Here is a tip to help encourage children to love washing their hands and bathing with lots of soap without a huge hassle. When making your own soap, a very cheap thing to do is to buy a bag of small plastic toys from a dollar store.
Using Leftover Soap
Ideally, the leftover pieces of soap you use should be unscented or, at least, only very lightly scented. Highly scented soaps will compete with and overpower the aromas from your essential oils. The color of the soap doesn't matter, in fact, if you want to change the color, you can find soap coloring at craft stores that carry soap-making supplies.
Remnants from glycerin based soaps (soaps that you can see through) will melt fairly quickly and evenly. The opaque (solid colored) soaps like Dial, Ivory, etc., melt a lot more slowly. To speed up the process, grate your leftovers with a vegetable grater or chop them into tiny pieces. Melt your soap scraps on the stove top in a double boiler over simmering heat. Whatever you do, DO NOT melt opaque soaps in the microwave or you'll have a huge, foamy mess on your hands. Once you start experimenting with soap recipes, you may run across several calling for Castile soap. This pure, white, concentrated soap (with no scent) works very well for making soap. You can usually find it in health-food stores and some larger grocery store chains.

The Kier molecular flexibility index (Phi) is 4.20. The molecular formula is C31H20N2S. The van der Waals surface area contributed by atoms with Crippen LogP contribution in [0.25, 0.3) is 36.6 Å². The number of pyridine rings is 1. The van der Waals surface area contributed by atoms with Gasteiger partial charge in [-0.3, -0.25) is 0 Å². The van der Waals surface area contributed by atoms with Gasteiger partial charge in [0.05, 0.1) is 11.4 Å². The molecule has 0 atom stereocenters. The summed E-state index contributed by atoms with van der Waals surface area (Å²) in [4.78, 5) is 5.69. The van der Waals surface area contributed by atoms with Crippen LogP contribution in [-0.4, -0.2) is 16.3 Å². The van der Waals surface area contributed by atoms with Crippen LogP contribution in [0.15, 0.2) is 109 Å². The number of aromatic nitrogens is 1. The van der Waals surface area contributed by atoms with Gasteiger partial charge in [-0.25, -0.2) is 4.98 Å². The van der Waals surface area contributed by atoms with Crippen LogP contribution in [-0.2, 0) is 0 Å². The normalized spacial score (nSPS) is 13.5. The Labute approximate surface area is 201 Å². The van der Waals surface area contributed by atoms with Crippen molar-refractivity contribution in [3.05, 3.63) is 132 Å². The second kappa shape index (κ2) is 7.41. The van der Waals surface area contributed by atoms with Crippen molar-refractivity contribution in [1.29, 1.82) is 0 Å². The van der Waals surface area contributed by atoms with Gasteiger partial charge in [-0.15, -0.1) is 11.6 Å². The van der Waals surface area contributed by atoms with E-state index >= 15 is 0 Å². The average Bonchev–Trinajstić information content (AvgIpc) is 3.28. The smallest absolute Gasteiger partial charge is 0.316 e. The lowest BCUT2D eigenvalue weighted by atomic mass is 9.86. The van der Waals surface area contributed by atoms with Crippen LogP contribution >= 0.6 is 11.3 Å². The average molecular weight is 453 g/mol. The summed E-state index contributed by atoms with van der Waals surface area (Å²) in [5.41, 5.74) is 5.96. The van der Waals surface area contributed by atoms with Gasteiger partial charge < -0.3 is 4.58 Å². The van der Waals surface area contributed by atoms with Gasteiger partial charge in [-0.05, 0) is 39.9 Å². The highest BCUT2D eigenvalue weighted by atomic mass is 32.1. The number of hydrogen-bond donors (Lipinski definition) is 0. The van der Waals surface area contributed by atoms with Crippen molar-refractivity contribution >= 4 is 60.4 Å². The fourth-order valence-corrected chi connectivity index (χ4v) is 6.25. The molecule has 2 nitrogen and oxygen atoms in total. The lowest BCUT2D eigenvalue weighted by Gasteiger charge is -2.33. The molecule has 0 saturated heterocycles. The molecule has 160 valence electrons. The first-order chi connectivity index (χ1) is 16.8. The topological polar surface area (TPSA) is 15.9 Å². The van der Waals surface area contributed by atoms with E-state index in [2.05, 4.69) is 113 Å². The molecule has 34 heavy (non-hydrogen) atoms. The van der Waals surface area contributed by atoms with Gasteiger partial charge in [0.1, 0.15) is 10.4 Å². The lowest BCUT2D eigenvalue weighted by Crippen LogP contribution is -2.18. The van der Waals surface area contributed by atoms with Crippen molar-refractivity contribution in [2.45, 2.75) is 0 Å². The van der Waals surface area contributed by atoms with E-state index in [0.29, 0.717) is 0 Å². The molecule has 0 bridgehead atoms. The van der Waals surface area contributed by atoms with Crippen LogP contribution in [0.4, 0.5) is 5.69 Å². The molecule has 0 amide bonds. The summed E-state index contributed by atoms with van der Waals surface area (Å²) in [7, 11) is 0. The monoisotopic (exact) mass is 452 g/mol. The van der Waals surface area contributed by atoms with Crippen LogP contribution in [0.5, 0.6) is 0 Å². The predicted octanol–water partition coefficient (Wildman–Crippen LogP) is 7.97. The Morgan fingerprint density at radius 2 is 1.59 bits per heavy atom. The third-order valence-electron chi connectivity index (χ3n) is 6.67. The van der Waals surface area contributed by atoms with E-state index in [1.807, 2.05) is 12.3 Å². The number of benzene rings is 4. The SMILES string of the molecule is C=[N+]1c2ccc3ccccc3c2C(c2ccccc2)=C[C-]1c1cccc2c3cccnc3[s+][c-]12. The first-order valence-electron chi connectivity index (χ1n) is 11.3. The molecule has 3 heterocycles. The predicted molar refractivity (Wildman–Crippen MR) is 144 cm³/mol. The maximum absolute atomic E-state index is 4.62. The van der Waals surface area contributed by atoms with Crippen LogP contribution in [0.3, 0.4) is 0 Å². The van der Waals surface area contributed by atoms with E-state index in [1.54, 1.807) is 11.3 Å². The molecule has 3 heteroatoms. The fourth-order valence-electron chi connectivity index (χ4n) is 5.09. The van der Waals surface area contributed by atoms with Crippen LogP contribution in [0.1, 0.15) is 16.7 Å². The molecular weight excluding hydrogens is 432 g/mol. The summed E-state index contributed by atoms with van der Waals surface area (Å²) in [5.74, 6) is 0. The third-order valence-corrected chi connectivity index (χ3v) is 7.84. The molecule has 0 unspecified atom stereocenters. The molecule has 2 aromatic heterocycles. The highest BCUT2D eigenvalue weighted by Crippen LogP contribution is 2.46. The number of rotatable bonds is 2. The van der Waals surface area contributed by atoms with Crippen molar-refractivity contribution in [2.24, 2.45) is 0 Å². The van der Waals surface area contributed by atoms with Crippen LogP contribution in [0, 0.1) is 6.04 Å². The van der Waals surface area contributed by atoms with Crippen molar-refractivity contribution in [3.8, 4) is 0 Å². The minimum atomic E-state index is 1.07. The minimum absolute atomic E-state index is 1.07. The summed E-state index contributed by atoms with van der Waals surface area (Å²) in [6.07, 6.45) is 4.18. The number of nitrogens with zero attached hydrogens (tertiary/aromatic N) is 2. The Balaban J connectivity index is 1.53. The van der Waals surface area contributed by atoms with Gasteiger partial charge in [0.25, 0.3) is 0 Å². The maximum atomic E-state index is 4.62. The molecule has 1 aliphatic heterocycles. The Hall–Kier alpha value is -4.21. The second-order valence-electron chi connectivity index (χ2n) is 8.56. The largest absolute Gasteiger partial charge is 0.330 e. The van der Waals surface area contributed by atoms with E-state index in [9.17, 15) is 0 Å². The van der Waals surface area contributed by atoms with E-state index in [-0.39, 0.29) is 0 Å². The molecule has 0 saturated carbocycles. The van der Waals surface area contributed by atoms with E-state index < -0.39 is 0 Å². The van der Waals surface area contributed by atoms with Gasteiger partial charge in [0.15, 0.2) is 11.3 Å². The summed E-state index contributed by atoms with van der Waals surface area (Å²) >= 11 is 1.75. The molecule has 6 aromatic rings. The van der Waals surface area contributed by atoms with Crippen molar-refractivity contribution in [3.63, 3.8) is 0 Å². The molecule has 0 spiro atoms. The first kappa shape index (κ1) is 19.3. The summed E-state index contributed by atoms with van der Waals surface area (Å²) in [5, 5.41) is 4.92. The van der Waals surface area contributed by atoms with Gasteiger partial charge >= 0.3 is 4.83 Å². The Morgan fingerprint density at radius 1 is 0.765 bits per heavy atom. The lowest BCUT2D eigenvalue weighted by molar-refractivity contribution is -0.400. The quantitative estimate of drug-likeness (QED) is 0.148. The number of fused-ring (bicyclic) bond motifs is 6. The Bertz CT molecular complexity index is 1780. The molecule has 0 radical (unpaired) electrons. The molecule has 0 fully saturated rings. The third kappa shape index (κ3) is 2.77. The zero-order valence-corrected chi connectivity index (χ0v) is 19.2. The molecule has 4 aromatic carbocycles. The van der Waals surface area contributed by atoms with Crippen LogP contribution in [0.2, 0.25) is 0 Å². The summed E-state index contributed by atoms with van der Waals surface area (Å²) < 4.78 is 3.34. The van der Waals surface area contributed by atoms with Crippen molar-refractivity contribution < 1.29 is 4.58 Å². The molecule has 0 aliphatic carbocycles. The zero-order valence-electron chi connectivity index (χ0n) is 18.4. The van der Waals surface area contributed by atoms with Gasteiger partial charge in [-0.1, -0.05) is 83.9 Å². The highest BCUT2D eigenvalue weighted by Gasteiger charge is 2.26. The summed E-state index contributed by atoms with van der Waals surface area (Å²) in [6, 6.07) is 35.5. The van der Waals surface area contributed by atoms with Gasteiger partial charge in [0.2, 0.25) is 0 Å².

Making Essential Oils
Essential oils are what give herbal soaps their scent. The strongest and longest lasting aromas come from oils that contain herbs like rosemary, lavender, and thyme. Other herbs to experiment with include mints (spearmint or peppermint), lemon verbena, lemon balm, chamomile, comfrey, and roses. To make essential oils, place about 4 ounces (1 1/2 cups, tightly packed) of a single herb's leaves or petals in an airtight glass jar with 4 ounces of extra virgin olive oil. Keep the jar in a cool, dark place for about 3 weeks. After 3 weeks, strain the oil to remove the plant debris. You now have an aromatic essential oil. Use it to make your soaps, or add a few drops to your bath water for a refreshing and relaxing aroma.